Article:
David Luke

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David Luke
Born1921
Died2005
OccupationScholar, translator and teacher
NationalityBritish
SubjectGerman Literature

David Luke (1921–2005) was a scholar of German Literature at Christ Church, Oxford.[1]

He was renowned for his translations of Johann Wolfgang von Goethe, Thomas Mann, Heinrich von Kleist, Eduard Mörike, Adalbert Stifter and the Brothers Grimm.[1]

He won the European Poetry Translation Prize – subsequently renamed the Popescu Prize – in 1989 for his translation of Part I of Goethe's Faust.[2] In 2000, the German-British Forum awarded him a medal of honour for his contributions to cultural relations between the UK and Germany.[1]

According to one 2017 appraisal, Luke's translation of Goethe's Faust is said to "allow Goethe's complex and varied meanings to emerge, including his philosophic and religious skepticism" and is described as "being more open to the conflicts and contradictions, theological and secular, virtues and vices, and idealism and cynicism than many translations into English".[3]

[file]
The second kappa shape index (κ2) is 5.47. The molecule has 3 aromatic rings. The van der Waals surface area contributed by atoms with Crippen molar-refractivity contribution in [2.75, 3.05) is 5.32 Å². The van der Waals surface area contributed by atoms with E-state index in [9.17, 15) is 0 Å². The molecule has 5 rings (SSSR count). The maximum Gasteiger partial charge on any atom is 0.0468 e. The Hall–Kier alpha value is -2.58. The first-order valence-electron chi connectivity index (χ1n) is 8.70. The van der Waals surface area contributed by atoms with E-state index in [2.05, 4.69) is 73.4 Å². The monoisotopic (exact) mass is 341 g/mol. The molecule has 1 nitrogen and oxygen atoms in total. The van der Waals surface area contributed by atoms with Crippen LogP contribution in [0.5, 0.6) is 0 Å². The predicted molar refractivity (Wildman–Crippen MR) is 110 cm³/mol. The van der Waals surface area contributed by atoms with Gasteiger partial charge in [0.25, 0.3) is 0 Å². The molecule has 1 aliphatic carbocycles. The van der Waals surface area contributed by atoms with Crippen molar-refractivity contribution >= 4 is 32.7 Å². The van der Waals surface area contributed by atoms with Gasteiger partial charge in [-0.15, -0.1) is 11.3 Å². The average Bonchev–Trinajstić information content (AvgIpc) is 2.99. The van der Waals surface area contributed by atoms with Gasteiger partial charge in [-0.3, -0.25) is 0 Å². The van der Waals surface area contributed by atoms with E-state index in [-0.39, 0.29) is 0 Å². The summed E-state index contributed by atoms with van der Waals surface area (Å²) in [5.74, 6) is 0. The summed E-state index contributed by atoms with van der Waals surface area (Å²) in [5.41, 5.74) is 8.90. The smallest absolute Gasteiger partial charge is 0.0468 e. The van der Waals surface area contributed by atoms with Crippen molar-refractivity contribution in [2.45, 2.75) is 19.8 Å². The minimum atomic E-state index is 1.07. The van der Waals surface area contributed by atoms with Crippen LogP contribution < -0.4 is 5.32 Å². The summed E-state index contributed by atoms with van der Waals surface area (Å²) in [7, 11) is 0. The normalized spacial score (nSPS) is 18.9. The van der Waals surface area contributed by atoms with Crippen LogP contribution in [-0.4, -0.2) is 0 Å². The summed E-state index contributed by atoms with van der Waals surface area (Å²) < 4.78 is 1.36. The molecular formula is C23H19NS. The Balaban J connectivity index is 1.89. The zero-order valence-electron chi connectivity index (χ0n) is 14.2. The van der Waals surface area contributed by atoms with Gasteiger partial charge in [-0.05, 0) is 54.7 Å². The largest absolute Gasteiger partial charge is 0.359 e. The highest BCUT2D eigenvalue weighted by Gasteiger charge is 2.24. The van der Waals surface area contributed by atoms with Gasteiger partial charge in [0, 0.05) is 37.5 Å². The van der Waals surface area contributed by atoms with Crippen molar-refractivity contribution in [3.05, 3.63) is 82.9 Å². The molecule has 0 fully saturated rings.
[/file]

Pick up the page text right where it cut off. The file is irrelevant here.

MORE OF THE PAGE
Luke described translation as being "the art of the least tolerable sacrifice".[4]

His literary agent and others have commented that he was "famed for his love of playing Wagner at maximum volume".[5] He was friends with W. H. Auden and Iris Murdoch.[1]

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References[edit]

  1. ^ a b c d https://www.independent.co.uk/news/obituaries/david-luke-518691.html
  2. ^ https://global.oup.com/ukhe/product/faust-9780199536207
  3. ^ Gentzler, Edwin (2017). Translation and Rewriting in the Age of Post-Translation Studies. London: Routledge. p. 90–91.
  4. ^ Fugate, J.K. (April 1988). "GOETHE, Johann Wolfgang von. Faust, part one: tr. with an introd. by David Luke. Oxford, 1987". Choice: 1250.
  5. ^ http://www.johnsonandalcock.co.uk/david-luke